Monday, December 17, 2007

Why the 'Daddy Wars' Are a Good Thing

Devra Renner over at DC Metro Moms read the same USA Today story as I did last week. And while I was pretty happy with the way that the story went down (the 12-word summary: "Dads are using workplace policies more aggressively to be with their kids"), Devra says the piece made her want to vomit.

The weird thing is, we both liked the underlying message about dads becoming more family focused. But Devra got all hung up on the phrase "Daddy Wars." As the inventor and chief defender of the phrase*, I beg to differ. Devra immediately assumes that "daddy wars" will have a meaning analogous to the wicked-dumb, parent-vs-parent "mommy wars" trope, but the USA Today piece uses the preferred definition:
"The Daddy Wars are definitely there, especially between management and employee," says J.T. O'Donnell, a workplace consultant in North Hampton, N.H. (emphasis mine)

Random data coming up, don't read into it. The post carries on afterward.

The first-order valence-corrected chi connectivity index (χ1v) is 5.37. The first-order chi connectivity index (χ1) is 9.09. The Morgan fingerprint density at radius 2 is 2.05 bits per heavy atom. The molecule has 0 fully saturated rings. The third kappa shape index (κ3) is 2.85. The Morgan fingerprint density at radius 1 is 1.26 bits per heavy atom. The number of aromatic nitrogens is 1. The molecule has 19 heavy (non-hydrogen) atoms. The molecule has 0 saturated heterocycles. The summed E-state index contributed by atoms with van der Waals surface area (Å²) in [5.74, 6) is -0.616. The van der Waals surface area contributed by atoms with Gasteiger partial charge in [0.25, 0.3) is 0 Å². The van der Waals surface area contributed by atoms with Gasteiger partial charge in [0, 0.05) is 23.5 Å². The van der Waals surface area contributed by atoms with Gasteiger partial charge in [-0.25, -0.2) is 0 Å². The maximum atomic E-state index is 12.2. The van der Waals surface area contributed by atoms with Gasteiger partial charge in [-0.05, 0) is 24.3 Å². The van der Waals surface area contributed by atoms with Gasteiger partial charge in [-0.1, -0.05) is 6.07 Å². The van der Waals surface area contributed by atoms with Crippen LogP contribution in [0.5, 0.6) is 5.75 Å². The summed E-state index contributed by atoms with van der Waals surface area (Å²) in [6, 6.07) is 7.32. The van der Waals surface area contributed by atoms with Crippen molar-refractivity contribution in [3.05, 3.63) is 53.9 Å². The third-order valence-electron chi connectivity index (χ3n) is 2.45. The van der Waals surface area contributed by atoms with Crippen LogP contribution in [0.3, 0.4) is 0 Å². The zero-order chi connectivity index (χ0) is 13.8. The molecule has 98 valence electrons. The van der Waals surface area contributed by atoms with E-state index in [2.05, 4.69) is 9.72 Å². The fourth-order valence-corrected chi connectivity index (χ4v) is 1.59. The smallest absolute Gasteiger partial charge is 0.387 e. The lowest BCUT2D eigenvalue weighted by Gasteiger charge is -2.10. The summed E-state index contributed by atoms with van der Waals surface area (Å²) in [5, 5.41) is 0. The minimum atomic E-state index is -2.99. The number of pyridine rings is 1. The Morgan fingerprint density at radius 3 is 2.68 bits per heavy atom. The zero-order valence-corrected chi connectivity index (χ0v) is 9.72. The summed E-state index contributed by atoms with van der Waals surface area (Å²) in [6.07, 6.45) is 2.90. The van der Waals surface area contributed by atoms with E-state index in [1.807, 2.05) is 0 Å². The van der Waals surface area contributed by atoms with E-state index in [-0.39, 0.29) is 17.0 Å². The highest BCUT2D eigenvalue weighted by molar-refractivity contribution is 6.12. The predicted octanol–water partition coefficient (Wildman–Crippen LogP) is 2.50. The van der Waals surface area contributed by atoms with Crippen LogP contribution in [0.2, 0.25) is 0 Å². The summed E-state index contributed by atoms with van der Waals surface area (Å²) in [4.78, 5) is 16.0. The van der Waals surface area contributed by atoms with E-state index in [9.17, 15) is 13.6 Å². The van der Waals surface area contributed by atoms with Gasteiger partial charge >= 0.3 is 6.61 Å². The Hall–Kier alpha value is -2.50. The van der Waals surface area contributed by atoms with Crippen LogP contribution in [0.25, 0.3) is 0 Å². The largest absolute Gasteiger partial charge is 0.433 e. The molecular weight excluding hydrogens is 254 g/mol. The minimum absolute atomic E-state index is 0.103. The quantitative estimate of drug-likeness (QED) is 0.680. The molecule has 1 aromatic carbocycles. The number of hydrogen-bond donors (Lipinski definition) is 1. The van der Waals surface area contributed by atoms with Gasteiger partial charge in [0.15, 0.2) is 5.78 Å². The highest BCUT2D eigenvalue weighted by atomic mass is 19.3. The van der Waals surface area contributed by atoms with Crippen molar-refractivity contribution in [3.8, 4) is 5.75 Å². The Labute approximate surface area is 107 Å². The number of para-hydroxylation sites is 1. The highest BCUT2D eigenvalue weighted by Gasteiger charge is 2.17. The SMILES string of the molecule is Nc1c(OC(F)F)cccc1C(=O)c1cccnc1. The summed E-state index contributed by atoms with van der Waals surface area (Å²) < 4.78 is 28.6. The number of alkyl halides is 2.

Devra doesn't like the "battle" metaphor (she'd prefer we call it "sociological, economical and psychological argument for accommodation for family needs and workplace flexibility" -- or SEAPAFAFFNAWF, for short -- which doesn't have the same ring to me), but this is a fight/battle/war against a system that hasn't changed nearly as much as the workforce has. Just as we all fought for our right to party two decades ago, it's time to fight for our right to telecommute.

(In all fairness, Devra also calls from some cross-gender unity, wondering why this is only an issue now because dads are involved. And she has a point. But let's face it -- men are the laggards here and generally the obstacles to progress. If a critical mass of guys get hip to actually taking work-life balance seriously, there will be a seismic shift in the way everyone looks at "work".)

* Not entirely true, but humor me.


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